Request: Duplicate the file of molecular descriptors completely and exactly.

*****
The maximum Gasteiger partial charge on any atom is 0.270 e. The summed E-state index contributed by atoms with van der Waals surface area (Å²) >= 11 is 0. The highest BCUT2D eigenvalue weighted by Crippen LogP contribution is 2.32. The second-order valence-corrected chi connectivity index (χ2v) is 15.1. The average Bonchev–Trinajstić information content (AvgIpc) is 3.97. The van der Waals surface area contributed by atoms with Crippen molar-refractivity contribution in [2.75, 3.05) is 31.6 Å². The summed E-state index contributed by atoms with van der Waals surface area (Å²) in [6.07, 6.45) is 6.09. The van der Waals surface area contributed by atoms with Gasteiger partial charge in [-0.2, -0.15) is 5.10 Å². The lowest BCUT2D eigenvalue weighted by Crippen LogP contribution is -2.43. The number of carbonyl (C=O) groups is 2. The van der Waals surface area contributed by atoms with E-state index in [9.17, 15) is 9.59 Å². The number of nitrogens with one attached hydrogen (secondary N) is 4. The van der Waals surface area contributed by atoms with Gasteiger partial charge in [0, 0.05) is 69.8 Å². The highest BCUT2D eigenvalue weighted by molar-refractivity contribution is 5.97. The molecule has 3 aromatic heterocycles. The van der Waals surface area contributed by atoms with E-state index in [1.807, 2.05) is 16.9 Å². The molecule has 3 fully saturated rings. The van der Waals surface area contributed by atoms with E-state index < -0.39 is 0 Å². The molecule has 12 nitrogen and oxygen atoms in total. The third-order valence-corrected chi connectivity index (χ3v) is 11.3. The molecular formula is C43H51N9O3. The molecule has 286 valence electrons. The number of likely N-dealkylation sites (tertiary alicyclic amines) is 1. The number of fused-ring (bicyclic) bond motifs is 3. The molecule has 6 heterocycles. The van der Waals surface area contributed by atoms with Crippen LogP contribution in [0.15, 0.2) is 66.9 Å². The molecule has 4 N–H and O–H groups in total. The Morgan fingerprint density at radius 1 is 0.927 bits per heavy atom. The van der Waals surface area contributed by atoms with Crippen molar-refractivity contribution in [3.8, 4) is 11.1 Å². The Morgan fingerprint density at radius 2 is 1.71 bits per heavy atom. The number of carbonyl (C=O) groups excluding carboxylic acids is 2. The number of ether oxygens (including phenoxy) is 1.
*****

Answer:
The maximum Gasteiger partial charge on any atom is 0.270 e. The summed E-state index contributed by atoms with van der Waals surface area (Å²) >= 11 is 0. The highest BCUT2D eigenvalue weighted by Crippen LogP contribution is 2.32. The second-order valence-corrected chi connectivity index (χ2v) is 15.1. The average Bonchev–Trinajstić information content (AvgIpc) is 3.97. The van der Waals surface area contributed by atoms with Crippen molar-refractivity contribution in [2.75, 3.05) is 31.6 Å². The summed E-state index contributed by atoms with van der Waals surface area (Å²) in [6.07, 6.45) is 6.09. The van der Waals surface area contributed by atoms with Gasteiger partial charge in [-0.2, -0.15) is 5.10 Å². The lowest BCUT2D eigenvalue weighted by Crippen LogP contribution is -2.43. The number of carbonyl (C=O) groups is 2. The van der Waals surface area contributed by atoms with E-state index in [9.17, 15) is 9.59 Å². The number of nitrogens with one attached hydrogen (secondary N) is 4. The van der Waals surface area contributed by atoms with Gasteiger partial charge in [0, 0.05) is 69.8 Å². The highest BCUT2D eigenvalue weighted by molar-refractivity contribution is 5.97. The molecule has 3 aromatic heterocycles. The van der Waals surface area contributed by atoms with E-state index in [1.807, 2.05) is 16.9 Å². The molecule has 3 fully saturated rings. The van der Waals surface area contributed by atoms with E-state index < -0.39 is 0 Å². The molecule has 12 nitrogen and oxygen atoms in total. The third-order valence-corrected chi connectivity index (χ3v) is 11.3. The molecular formula is C43H51N9O3. The molecule has 286 valence electrons. The number of likely N-dealkylation sites (tertiary alicyclic amines) is 1. The number of fused-ring (bicyclic) bond motifs is 3. The molecule has 6 heterocycles. The van der Waals surface area contributed by atoms with Crippen LogP contribution in [0.15, 0.2) is 66.9 Å². The molecule has 4 N–H and O–H groups in total. The Morgan fingerprint density at radius 1 is 0.927 bits per heavy atom. The van der Waals surface area contributed by atoms with Crippen molar-refractivity contribution in [3.8, 4) is 11.1 Å². The Morgan fingerprint density at radius 2 is 1.71 bits per heavy atom. The number of carbonyl (C=O) groups excluding carboxylic acids is 2. The number of ether oxygens (including phenoxy) is 1.